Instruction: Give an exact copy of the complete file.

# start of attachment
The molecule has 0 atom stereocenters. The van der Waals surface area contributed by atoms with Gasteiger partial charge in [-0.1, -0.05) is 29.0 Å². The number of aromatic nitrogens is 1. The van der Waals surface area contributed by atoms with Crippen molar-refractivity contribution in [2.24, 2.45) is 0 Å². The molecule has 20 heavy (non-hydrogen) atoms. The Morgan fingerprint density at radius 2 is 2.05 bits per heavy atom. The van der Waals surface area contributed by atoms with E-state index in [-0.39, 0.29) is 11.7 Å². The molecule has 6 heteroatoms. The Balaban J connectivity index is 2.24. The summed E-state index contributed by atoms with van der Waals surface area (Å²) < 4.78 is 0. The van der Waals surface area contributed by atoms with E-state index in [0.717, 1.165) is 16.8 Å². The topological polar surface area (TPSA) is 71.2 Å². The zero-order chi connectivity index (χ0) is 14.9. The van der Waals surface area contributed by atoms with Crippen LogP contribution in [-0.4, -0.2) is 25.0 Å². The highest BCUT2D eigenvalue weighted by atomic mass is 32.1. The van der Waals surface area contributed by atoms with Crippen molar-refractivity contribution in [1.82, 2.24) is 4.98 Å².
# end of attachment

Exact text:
The molecule has 0 atom stereocenters. The van der Waals surface area contributed by atoms with Gasteiger partial charge in [-0.1, -0.05) is 29.0 Å². The number of aromatic nitrogens is 1. The van der Waals surface area contributed by atoms with Crippen molar-refractivity contribution in [2.24, 2.45) is 0 Å². The molecule has 20 heavy (non-hydrogen) atoms. The Morgan fingerprint density at radius 2 is 2.05 bits per heavy atom. The van der Waals surface area contributed by atoms with E-state index in [-0.39, 0.29) is 11.7 Å². The molecule has 6 heteroatoms. The Balaban J connectivity index is 2.24. The summed E-state index contributed by atoms with van der Waals surface area (Å²) < 4.78 is 0. The van der Waals surface area contributed by atoms with E-state index in [0.717, 1.165) is 16.8 Å². The topological polar surface area (TPSA) is 71.2 Å². The zero-order chi connectivity index (χ0) is 14.9. The van der Waals surface area contributed by atoms with Crippen LogP contribution in [-0.4, -0.2) is 25.0 Å². The highest BCUT2D eigenvalue weighted by atomic mass is 32.1. The van der Waals surface area contributed by atoms with Crippen molar-refractivity contribution in [1.82, 2.24) is 4.98 Å².